BMWi-Verbundvorhaben: Aufbereitung von Grundwässern mit erhöhtem Sulfatgehalt: Innovative Optionen und Grenzen eines ressourcen- und energieeffizienten Trinkwassermanagements

Project Acronym
Project Title
BMWi-cooperation project: Treatment of groundwater with increased sulfate concentration: innovative options and limits of resource and energy efficient drinking water management (SULEMAN)
Principal Investigator
Project Abstract
Water suppliers have to deal with increasing sulfate concentrations in ground water and bank filtrate used for drinking water production. There are several reasons for the increase of sulfate concentration.

- Shut-down and flooding of open brown coal pits cause increased sulfate concentration in surface water. From the surface water, sulfate can migrate into near-surface groundwater that is used for drinking water production

- Increasing concentrations of nitrate and the related oxidation of pyrite in pyrite dominated extraction sites result in oxidation of sulfide to sulfate with consequential effects on the ground water quality

- Deep groundwaters, as present in northern German extraction sites, are partially in exchange with salt domes (especially gypsum) and therefore enrich sulfate

The limit value for sulfate in drinking water is at 250 mg/L as prescribed in the German Drinking Water Regulation and must be strictly adhered by all drinking water suppliers.

Within the project commercially available technologies (low pressure reverse osmosis LPRO, ion exchange process CARIX) are tested regarding energetically optimized, sustainable sulfate removal for the treatment of different raw waters for drinking water application. In Hamburg, deep and salty ground waters (anaerobic before and aerobic after deferrization) are tested, in Berlin near-surface bank filtrate is treated.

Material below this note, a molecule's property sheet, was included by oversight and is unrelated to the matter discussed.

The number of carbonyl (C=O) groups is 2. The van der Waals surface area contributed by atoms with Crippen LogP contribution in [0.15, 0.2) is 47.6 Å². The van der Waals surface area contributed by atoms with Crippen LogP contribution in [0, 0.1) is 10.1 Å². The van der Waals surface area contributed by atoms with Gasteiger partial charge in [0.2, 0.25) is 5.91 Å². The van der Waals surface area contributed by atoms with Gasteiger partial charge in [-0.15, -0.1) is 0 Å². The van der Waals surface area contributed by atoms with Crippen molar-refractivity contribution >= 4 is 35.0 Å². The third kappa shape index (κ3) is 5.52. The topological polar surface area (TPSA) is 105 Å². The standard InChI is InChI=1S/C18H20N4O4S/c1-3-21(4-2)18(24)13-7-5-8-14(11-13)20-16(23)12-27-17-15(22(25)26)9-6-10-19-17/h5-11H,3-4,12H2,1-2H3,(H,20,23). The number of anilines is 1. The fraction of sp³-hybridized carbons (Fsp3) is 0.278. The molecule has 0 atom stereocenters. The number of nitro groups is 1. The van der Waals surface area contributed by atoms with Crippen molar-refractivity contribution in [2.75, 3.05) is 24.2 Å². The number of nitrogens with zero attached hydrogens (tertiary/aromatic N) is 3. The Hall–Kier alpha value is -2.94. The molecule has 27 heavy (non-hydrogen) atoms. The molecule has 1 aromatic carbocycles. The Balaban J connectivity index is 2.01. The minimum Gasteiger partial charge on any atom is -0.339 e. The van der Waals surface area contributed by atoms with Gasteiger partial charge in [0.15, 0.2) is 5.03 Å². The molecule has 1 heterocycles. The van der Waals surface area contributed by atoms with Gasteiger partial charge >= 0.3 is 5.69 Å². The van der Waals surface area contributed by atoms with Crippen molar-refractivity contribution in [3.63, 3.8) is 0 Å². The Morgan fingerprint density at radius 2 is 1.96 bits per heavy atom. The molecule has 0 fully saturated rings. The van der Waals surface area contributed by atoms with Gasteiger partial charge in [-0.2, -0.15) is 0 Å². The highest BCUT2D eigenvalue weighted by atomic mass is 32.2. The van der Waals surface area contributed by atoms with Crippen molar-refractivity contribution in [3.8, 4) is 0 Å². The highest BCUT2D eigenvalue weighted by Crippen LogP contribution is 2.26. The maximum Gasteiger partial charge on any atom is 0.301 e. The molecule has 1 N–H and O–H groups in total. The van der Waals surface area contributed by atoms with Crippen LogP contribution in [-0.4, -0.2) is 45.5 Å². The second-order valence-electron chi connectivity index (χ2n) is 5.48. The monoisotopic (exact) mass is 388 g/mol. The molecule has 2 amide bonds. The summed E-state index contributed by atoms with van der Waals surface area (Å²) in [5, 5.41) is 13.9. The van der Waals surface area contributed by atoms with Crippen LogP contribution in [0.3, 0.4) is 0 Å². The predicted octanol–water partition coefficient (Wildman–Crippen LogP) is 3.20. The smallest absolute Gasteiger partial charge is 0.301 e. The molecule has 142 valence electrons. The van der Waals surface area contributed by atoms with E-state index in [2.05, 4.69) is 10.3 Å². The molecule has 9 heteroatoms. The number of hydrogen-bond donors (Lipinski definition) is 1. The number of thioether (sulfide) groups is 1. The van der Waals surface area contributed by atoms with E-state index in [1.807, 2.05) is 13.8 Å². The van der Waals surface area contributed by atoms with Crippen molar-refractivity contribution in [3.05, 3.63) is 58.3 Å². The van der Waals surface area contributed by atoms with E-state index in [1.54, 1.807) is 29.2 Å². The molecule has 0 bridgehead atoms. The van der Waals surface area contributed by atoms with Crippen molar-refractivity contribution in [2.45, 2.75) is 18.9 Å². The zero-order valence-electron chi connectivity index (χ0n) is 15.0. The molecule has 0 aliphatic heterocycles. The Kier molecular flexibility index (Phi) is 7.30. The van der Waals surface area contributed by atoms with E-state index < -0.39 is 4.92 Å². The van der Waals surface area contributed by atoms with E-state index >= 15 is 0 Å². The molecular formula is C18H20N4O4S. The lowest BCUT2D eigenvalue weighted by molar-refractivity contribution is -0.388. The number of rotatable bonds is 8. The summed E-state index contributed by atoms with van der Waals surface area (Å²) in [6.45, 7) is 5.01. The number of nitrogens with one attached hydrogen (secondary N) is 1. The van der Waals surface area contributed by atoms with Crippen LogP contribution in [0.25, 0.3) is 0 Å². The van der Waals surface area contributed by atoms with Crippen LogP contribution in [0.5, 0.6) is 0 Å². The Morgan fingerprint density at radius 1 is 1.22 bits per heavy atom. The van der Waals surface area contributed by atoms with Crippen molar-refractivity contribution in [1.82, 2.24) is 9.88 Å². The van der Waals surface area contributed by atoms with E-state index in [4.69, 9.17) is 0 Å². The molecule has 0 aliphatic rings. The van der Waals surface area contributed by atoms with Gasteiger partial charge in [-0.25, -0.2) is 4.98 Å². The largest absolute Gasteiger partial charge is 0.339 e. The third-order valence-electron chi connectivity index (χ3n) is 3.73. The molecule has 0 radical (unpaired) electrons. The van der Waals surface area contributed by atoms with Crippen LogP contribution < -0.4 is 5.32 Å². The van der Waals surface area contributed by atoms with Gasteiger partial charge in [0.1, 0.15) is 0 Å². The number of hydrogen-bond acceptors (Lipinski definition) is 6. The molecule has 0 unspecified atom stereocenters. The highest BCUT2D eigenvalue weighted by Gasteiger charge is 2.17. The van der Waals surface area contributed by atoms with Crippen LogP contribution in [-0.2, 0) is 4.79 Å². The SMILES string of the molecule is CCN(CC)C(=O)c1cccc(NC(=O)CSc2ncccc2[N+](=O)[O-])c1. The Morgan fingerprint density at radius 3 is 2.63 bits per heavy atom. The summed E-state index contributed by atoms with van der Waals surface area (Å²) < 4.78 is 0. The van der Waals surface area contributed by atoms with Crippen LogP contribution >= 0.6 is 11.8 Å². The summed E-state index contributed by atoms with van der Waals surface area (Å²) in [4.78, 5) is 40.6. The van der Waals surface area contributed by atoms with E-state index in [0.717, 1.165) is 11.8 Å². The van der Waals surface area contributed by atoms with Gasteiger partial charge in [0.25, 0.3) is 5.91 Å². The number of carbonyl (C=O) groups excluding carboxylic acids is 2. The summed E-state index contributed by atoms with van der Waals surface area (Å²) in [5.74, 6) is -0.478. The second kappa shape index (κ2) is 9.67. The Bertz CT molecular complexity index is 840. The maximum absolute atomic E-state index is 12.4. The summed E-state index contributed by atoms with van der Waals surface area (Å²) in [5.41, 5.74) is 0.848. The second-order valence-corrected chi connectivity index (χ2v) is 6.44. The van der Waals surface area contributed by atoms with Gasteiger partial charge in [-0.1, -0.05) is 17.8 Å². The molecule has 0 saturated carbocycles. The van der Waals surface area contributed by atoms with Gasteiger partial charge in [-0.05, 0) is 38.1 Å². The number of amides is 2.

Results from semi-technical scale (plant capacities ca. 1 m³/h) are extrapolated regarding available literature data and are compared through ecological (life cycle assessment) and economical assessment. Evaluation criteria are amongst others specific energy consumption, application behavior and sustainability of each technology under varying raw water compositions.

Beyond the industrially available technologies LPRO and CARIX a commercial Polymer-UF-Membrane is post modified by a novel coating process and thus optimized for the target substance sulfate. This innovative technology of Capillary-NF runs at low operating pressures compared to the state of the art processes and will therefore be able to realize operation at lower energy demand for the treatment of waters with increased sulfate concentration. The experiments are run in parallel to the LPRO and CARIX trials in technical scale. The operation data of the Capillary-NF are regarded in the ecological assessment and are critically compared with results of LPRO and CARIX.